José Raúl Capablanca

José Raúl Capablanca – Biography

José Raúl Capablanca was a Cuban chess player (1888-1942) and the 3d World Champion in chess. He was a genius of middlegame/endgame, as well as a master of positional play. 

The legend was born in Havana on the Cuban island, a colony of Spain. On the 19th of November, 1888 in the family of an army officer.

As José Raúl Capablanca wrote later, he learned chess at 4, while watching his father playing. The future champion continued to play and improve his skill. At the age of 8, he started to visit a chess club occasionally. There, he would surprise the opponents with his infinite talent. 

First victories

Capablanca’s match with the then-current Cuban champion named Juan Corzo was the first serious success. José Raúl was only 12 at that time. The match was played until 4 victories. Corzo won the first 2 games, and the following 6 ones ended in a draw. The young man won the last 4 games. 

In 1904, Capablanca moved to New York. He aimed to learn English in order to enter Columbian University. And he managed to do this in 1906. While studying, José Raúl kept on playing chess. A noteworthy achievement at that time was the victory in a Blitz tournament in 1906. The then-current World Champion Lasker also took part in it. 

However, José Raúl Capablanca didn’t intend to graduate from the university. Two years later, he dropped out of it to fully dedicate his life to chess. 

The most important period of life

From 1908-1909, José Raúl traveled around the USA with his simultaneous exhibitions. Later, there was a match between him and the American Champion Frank Marshall. The latter was considered an international leader in chess and a beloved public figure. However, to everyone’s surprise, the match resulted in sensational scores: 8-1 in Cuban’s favor. With 14 games that ended in a draw. The next stage was to get a chance to fight for the chess crown. 

The victory in an international tournament in San Sebastián contributed to it. Capablanca took first place leaving behind many strong chess players including Rubinstein and Vidmar. After that, he decided to challenge Lasker, but the first try failed. The players exchanged ultimatums and bold claims, however, at first, the meeting wasn’t arranged.

World Champion

The situation changed in 1920 when an agreement to conduct a championship was signed. In the beginning, Lasker stated that he wanted to give up the title without playing. But society and the press weren’t satisfied with this. Finally, the match took place in 1921.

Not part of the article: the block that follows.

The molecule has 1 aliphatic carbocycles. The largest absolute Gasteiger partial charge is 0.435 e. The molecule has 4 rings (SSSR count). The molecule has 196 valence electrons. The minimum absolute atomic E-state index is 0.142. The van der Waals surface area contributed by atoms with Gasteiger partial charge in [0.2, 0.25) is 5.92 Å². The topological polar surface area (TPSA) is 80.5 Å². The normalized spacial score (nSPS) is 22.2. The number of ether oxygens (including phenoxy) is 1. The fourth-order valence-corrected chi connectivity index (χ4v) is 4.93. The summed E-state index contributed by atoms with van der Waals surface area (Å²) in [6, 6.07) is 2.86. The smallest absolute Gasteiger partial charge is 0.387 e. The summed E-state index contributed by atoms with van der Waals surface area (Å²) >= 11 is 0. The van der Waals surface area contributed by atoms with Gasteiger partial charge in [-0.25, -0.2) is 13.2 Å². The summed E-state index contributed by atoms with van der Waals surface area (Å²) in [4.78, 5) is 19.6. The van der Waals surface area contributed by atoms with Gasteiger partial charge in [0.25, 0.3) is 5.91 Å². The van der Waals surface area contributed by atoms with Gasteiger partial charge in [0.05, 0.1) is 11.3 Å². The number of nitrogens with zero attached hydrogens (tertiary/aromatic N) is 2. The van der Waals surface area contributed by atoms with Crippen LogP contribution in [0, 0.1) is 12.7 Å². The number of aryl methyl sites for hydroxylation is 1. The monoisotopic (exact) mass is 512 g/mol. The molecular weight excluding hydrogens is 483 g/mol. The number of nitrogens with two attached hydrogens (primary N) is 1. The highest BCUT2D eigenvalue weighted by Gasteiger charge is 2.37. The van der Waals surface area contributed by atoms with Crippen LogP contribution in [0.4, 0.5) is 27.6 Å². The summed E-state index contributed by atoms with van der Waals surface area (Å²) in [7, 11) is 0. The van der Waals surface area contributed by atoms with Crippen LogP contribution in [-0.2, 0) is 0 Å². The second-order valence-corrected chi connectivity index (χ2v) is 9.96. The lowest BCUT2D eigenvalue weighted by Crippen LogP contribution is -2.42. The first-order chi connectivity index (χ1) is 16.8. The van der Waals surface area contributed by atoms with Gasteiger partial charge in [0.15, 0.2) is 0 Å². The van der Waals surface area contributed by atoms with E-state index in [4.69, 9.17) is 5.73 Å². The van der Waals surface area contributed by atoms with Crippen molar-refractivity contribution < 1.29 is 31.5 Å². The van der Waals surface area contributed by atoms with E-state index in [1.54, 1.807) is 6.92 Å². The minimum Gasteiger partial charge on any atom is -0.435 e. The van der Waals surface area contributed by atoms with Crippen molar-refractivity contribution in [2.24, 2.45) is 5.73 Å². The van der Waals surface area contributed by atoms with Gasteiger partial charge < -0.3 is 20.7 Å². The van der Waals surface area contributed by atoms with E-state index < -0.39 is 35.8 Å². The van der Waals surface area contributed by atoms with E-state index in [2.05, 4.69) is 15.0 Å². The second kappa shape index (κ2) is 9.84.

The first 4 games ended in a draw. Capablanca won the fifth one. Then, there were another 4 games without a winner. But after that, The Cuban player won 3 out of 5 games with 2 draws. Further, Lasker gave up the match without finishing it with scores of 9-5. 

As a champion, Capablanca had a lot of simultaneous exhibitions and tournaments. He also acted in an episode of Vsevolod Pudovkin’s movie called “Chess fever”. 

In the 1920s, there were a lot of other chess stars other than Capablanca. And they all considered themselves worthy of participating in a championship. 

In 1922, José Raúl stated his demands for the match:

  • playing until 6 victories
  • prize fund isn’t less than 10,000$
  • a challenger provides the fund

A lot of players at that time wanted to take part in the match. But oftentimes, they couldn’t provide money for the prize fund.

The title loss

In 1927, Capablanca was challenged. It was Alexander Alekhine who used financial support, mostly, from Argentina. The time appointed for the match was autumn 1927. Until then, Alekhine had never beaten the Cuban player. However, the challenger won the first game playing with black pieces. There were 34 games in total. The match resulted in 6-3 in Alekhine’s favor with 25 draws.

After losing the title, Capablanca continued to participate in international tournaments. He also kept on taking the top places. By that, he tried to gain the right to play a rematch against Alekhine. But he never managed to do that. José Raúl died at the age of 53 in New York from a cerebral hemorrhage. 

José Raúl Capablanca was a legendary chess genius, a literary man, and the 3d World Champion. He remained unbeatable from 1916 to 1924. And the player only lost 34 games in his professional career. 

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